but a lot of bonus features did create improvements like the gallery exhibit, sitting spaces and food.

  3. Dean,

    I did kindly ask them to move. They would then turn their backs to me and make sure I couldn’t get through. I didn’t bother asking a volunteer for help because I saw a petite woman ask for help only for a volunteer to start an argument with her.


    Thank you for your reply. The red curtains really threw me off. I think they’re a good idea in general, but they gave me a claustrophobic feeling and I couldn’t see beyond any table I was currently at. The sitting areas were a godsend, the gallery in the back was awesome, and the food seemed to be enjoyed by a lot of people, so there were definitely many improvements that worked huge. Maybe next year I’ll have to do the New Yorker push people out of the way thing? I dunno.

  4. Hannah, thank you for your efforts in finding all mentioned here and for representing the work with such careful insight. Whether thwarted by clumps of people or just overwhelmed by the sheer volume of work on display – it is difficult to take in the full range of experience offered at such a gathering. I think that points to the importance of such journalism in helping bring things to light and as keepers of record. While the show may be over, we’re in an age where folks all have websites and ways to follow the work that extend beyond an exhibition. In mostly staying put at my table – I saw far too little of the show, but your writing gives me a glimpse into some of the things I missed and the chance to look these other artists up and look for their works at future events.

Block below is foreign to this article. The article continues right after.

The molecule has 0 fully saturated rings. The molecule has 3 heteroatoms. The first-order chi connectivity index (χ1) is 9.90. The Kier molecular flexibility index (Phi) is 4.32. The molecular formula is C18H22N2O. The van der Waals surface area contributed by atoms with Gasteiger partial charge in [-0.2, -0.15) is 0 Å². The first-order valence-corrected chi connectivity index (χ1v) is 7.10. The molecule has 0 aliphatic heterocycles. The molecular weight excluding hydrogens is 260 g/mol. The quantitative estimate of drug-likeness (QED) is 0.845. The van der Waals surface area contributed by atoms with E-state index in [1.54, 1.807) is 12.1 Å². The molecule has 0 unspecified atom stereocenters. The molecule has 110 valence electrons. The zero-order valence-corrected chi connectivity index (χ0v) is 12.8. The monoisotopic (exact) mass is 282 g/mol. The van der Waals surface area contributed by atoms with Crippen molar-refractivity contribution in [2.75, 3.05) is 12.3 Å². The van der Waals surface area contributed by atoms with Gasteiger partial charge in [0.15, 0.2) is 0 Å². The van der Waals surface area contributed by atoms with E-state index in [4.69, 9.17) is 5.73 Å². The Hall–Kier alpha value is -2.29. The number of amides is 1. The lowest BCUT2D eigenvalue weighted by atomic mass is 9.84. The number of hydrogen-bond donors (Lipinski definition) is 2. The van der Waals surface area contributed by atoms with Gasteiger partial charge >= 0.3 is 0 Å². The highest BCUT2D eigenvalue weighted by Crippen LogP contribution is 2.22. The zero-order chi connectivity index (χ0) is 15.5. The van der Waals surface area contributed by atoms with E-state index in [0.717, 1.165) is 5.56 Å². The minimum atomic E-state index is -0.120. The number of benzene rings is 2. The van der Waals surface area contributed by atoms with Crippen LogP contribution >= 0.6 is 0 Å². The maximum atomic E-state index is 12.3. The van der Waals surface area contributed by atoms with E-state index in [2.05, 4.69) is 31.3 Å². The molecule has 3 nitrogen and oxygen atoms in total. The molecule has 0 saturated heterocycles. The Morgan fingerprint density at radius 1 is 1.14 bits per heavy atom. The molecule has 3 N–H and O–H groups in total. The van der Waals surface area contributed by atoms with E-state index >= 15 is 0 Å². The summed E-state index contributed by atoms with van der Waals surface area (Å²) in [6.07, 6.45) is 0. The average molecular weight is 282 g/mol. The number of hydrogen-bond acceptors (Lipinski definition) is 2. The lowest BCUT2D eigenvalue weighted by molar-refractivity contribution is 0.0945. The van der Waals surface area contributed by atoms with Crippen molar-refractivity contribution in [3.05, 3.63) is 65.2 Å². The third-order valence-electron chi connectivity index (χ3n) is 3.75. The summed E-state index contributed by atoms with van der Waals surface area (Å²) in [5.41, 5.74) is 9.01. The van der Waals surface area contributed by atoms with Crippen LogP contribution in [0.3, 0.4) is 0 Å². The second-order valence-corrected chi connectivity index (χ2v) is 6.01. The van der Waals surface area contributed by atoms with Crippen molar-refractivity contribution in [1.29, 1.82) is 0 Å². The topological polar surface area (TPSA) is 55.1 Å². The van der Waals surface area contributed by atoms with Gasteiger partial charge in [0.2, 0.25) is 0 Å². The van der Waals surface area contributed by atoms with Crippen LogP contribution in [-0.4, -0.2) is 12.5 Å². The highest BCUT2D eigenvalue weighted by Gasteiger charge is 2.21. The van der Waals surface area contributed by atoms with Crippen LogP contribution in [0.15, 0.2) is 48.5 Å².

As a second time presenter, I for one was quite pleased with how well things were organized and how helpful volunteers were (at least in Aisle B – which never seemed too densely packed). Looking forward to being a part of it again. Thanks! – Nick

  5. Chris–

    I was going to add, if they ignore your courteous request it’s time to puff up and push through. After all, they stopped you from seeing more comix, dammit, and that’s a comix crime of the highest order!

    Glad Hannah was able to write about some of the great comix you/we missed.


  6. I’d buy “Dean Haspiel’s Guide to Navigating Comics Conventions”!

    Also, the curtaining may have created a labyrinth-like atmosphere, but in addition to providing a backdrop to hang imagery, they also seemed to serve to baffle noise in the cavernous armory – making all the table-side conversations a lot more possible and enjoyable.

  7. Thx, Nick! I think the curtains served the show. Before, when you could see everyone’s head across the vast landscape that is the Armory {shudder}, it was too overwhelming. I hope MoCCA moves to a better spot.